And so it is with our love for God. Forgiveness is the great thing God gives us in Christ. All of these blood sacrifices in the worship of the ancient epoch ring the changes on this fact. Without forgiveness there can be no peace with God and no communion with God. God himself must remain our enemy! Jesus Christ came into the world to save his people from their sins! We have sinned. We’ve sinned against him all week long. How can we come into God’s presence without acknowledging that fact, seeking his forgiveness, and being renewed in a right relationship with him as our Father? Are we going to come into his presence and say nothing of what we have done and failed to do? You parents know how much it bothers you when you know your children have misbehaved and when they say nothing about it! It bothers you even more when you know they know they have misbehaved and they still say nothing about it. They don’t apologize, they don’t confess, and they don’t ask for forgiveness. Are we going to act as if it didn’t matter to us or to God? Are we so indifferent to our sins that even in his holy presence we feel no need to confess them and seek his forgiveness? Is it a matter of little consequence to us that we should be forgiven and know ourselves to be clean once again? It was not a matter of little consequence in Israel’s worship, as we are reminded here: day after day, week after week, month after month and year after year, confession and atonement were the structure of Israel’s worship! I have often reminded you that were you somehow able to see your sins being lifted off your soul at that moment in the Lord’s Day service, if you could somehow see your soul go from black to white, you wouldn’t doubt that moment was the most wonderful and the most vitally important moment of your week and you would scarcely ever leave church without a spring in your step and the love of God and Christ filling your heart. You would sit eagerly, attentively listening to the sermon precisely because you felt anew and afresh your great debt to God and you wanted to know how to discharge it. You would come to the Lord’s Supper, not to receive the forgiveness of your sins – you already had received that – but to be nourished in the life of faith, to sum up the entire offering of yourself to God that has taken place in the service, and to conclude the whole with your thanksgiving. Such a service must do the worshipper very great good and participation in such a service must sanctify one’s life in innumerable ways.
Every part and dimension of a biblically thoughtful liturgy ought to contribute its share to the holy impressions to be made upon the mind and heart. Even the postures assumed – in the Bible standing and kneeling are the approved postures for prayer – are themselves a powerful reinforcement of the conviction that the congregation has gathered in the very presence of the unseen Almighty. There is something wonderfully impressive when a congregation stands on purposeas before the Lord God or falls to its knees before him. The hidden is in such powerful ways made visible, audible, and palpable. And what does the soul require more than the living and powerful sense of what cannot be seen or heard or touched with the senses of the body?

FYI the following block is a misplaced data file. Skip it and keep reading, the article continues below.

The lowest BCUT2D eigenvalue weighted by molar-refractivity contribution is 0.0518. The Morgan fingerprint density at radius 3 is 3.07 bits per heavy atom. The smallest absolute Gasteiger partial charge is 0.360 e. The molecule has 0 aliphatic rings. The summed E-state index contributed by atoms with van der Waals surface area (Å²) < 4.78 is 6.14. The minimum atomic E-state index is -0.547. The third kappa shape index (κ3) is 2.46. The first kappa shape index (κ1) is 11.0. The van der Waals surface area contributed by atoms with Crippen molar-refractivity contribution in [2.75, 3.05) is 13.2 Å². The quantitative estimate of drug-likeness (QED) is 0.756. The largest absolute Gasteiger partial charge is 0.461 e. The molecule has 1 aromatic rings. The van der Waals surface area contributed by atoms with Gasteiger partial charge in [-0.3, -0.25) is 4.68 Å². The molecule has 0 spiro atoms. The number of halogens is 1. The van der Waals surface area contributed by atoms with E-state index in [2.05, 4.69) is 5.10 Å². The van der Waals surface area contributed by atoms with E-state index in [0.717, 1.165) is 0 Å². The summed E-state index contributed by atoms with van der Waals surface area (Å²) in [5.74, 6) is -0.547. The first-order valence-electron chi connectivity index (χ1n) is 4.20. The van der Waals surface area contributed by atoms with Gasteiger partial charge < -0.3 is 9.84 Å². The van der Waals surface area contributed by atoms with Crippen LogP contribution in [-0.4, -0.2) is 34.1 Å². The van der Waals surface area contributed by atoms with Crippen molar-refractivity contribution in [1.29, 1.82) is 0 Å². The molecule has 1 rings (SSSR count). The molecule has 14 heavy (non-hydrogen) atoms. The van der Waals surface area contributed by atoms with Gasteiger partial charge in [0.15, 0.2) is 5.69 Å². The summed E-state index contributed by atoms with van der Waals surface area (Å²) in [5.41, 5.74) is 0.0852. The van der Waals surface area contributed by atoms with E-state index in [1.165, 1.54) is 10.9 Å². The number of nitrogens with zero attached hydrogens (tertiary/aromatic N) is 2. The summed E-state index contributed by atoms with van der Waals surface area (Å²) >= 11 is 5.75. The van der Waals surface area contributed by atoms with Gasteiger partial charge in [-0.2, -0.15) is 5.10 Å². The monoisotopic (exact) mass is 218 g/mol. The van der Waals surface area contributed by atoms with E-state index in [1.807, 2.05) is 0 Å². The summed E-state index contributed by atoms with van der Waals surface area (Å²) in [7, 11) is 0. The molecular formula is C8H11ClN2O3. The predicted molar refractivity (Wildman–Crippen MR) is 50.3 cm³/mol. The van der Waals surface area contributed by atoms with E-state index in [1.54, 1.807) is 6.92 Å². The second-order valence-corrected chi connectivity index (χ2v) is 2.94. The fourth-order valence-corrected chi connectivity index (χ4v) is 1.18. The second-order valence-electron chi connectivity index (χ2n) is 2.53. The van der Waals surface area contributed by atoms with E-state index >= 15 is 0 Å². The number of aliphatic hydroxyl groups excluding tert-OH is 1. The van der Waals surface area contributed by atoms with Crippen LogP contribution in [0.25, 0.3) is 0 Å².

And what is above all else the unseen reality that is experienced and known and felt? It is God himself, the Triune God drawn near to his people. It is God whom we meet in worship, who speaks to us, to whom we speak, who grants us forgiveness, who fills our hearts with various good things: from conviction to joy, from love and gratitude to inspiration and commitment. Did you see this in our text? “See that you present to me the food… as an aroma pleasing to me…” “This is the offering you are to present to the Lord…” You have this language over and over again in these two chapters. These services are nothing less than an encounter between the people and Yahweh himself! That is why they must take the form they do. That is why they must contain the parts stipulated in the liturgical regulations. That is why Israel must come with faith and expectation and why she must so strictly observe the ritual order. This is Yahweh’s house; she is entering his presence, and must do so in that way that he has ordered. To approach the Lord on your own terms is the rankest disrespect toward the Almighty and bound to fail to produce the blessing one seeks when he or she comes to church. It is akin to a person wanting to have a meaningful sexual relationship with a person but not willing to make the life-long commitment of faithfulness first. [Duguid, 310] One must seek the blessing in the way it may be found; otherwise he condemns himself to failure.
Mark Twain reminds us in Tom Sawyer that “church ain’t shucks to the circus.” Many Christian churches and congregations nowadays seem bent on proving him wrong. But what Christians need is not to be amused or even “helped.” What they need is to find themselves in the presence of God and be renewed in faith, hope, and love in that encounter with God himself. The Lord has appointed the worship of the church on the Lord’s Day as the principal means of such an encounter and that is why that worship is supremely important to the Christian life and why every effort must be made – from the minister’s study, preparation, and superintendence to the congregation’s expectation, concentration, and participation when at worship – to conduct that worship in the most biblically faithful, interesting, beautiful, serious, and joyful way. Someone has said, “The main thing in life is to keep the main thing in life the main thing in life.” Properly ordered divine worship, offered to God from the heart, is the most important means to do just that: “keeping the main thing in life the main thing in life.”